In this study we sought to extend the plasma half-life while maintaining the potent antithrombin activity of hirudin. We hypothesized that gene fusion of hirudin to albumin would result in the expression of a slowly cleared hirudin molecule. A hirudin variant 3 (HV3) cDNA was obtained by gene synthesis, while a 1,996-bp full-length rabbit serum albumin (RSA) cDNA was selected from a rabbit liver cDNA library. Expression of the former in COS-1 cells conferred antithrombin activity on media conditioned by the cells, while expression of the latter resulted in the secretion of a 67-kD protein that reacted with mono-specific anti-RSA antibodies. Having shown independent expression of the two proteins, we next expressed two fusion proteins: HV3 linked via its C-terminus to albumin (HLA), and HV3 linked via its N-terminus to albumin (ALH). The former, but not the latter, inhibited both the amidolytic and fibrinogenolytic activities of thrombin. HLA also retained the dye-binding characteristics of RSA, as judged by Affi-Gel Blue chromatography. Highly similar concentrations of either commercial HV1 (40 nmol/L) or HLA (30 nmol/L) were required to halve the initial rate of thrombin reaction with chromogenic substrate S2238, suggesting the retention of high-affinity inhibition of thrombin by the fusion protein. An His-tagged form of HLA was purified by Ni2+-chelate affinity and heparin-Sepharose chromatography. The purified, radioiodinated protein was injected into rabbits, and demonstrated a catabolic half-life of 4.60 ± 0.16 days. This represents an extension of hirudin half-life in vivo of greater than two orders of magnitude; gel analysis of HLA(H)6 recovered from rabbits showed that it circulated in intact form. Our results provide a rationale for future testing of the biological effects of HLA, and support our initial hypothesis.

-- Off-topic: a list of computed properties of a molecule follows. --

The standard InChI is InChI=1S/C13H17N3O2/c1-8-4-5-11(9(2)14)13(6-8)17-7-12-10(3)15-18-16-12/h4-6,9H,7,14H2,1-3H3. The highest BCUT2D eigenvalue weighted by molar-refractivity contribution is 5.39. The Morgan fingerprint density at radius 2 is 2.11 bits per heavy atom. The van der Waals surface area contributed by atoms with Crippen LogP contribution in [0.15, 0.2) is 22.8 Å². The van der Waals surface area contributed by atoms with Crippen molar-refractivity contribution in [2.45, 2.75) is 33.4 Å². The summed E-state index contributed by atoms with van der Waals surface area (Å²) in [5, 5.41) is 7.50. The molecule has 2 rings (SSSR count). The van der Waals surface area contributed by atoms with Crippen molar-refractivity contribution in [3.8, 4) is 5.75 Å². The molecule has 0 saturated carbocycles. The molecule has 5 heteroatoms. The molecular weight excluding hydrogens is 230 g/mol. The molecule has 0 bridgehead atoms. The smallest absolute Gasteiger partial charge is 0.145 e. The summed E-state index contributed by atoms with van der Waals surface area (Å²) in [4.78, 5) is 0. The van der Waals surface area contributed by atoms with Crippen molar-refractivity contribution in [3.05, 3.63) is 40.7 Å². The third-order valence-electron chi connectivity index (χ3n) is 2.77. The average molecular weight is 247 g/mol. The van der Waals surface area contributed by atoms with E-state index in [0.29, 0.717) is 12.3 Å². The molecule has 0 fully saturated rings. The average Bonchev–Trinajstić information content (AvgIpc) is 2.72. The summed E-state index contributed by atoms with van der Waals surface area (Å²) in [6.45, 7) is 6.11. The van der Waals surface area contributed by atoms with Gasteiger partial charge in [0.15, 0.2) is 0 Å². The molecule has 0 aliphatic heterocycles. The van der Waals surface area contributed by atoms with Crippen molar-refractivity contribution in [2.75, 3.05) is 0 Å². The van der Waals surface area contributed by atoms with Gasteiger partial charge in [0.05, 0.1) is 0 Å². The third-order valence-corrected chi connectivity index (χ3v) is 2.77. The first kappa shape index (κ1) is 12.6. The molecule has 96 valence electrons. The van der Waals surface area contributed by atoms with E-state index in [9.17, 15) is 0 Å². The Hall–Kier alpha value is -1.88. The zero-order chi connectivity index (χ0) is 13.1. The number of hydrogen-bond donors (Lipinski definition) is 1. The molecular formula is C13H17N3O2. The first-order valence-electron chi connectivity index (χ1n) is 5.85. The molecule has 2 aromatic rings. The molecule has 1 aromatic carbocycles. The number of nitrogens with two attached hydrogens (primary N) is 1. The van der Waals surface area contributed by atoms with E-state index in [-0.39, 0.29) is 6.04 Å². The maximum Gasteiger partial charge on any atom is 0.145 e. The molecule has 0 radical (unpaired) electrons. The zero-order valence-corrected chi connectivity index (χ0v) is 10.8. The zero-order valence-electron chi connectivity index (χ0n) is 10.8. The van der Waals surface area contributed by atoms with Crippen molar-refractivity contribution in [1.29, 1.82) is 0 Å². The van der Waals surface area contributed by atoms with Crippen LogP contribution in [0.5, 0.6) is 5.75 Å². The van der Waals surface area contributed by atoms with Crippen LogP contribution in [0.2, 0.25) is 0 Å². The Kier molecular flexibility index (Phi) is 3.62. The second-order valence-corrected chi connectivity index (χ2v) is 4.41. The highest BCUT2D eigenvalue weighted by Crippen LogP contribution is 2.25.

HEMATOPHAGOUS organisms rely for sustenance on the blood of their prey. They must, of necessity, use strategies that counteract, or limit coagulation, frequently via the secretion of proteinaceous clotting inhibitors. These polypeptides have attracted considerable scientific attention in that they may provide both novel tools for the study of coagulation and new anticlotting agents of potential therapeutic utility. Examples from this potential pharmacopoeia include leech proteins that inhibit thrombin or factor Xa (hirudin1 and antistasin2 ), the factor Xa inhibitor tick anticoagulant peptide (TAP3), the vampire bat factor IXa and Xa inhibitor draculin,4 and the snake antiplatelet factor barbourin.5 Of these, hirudin has arguably been the most extensively studied.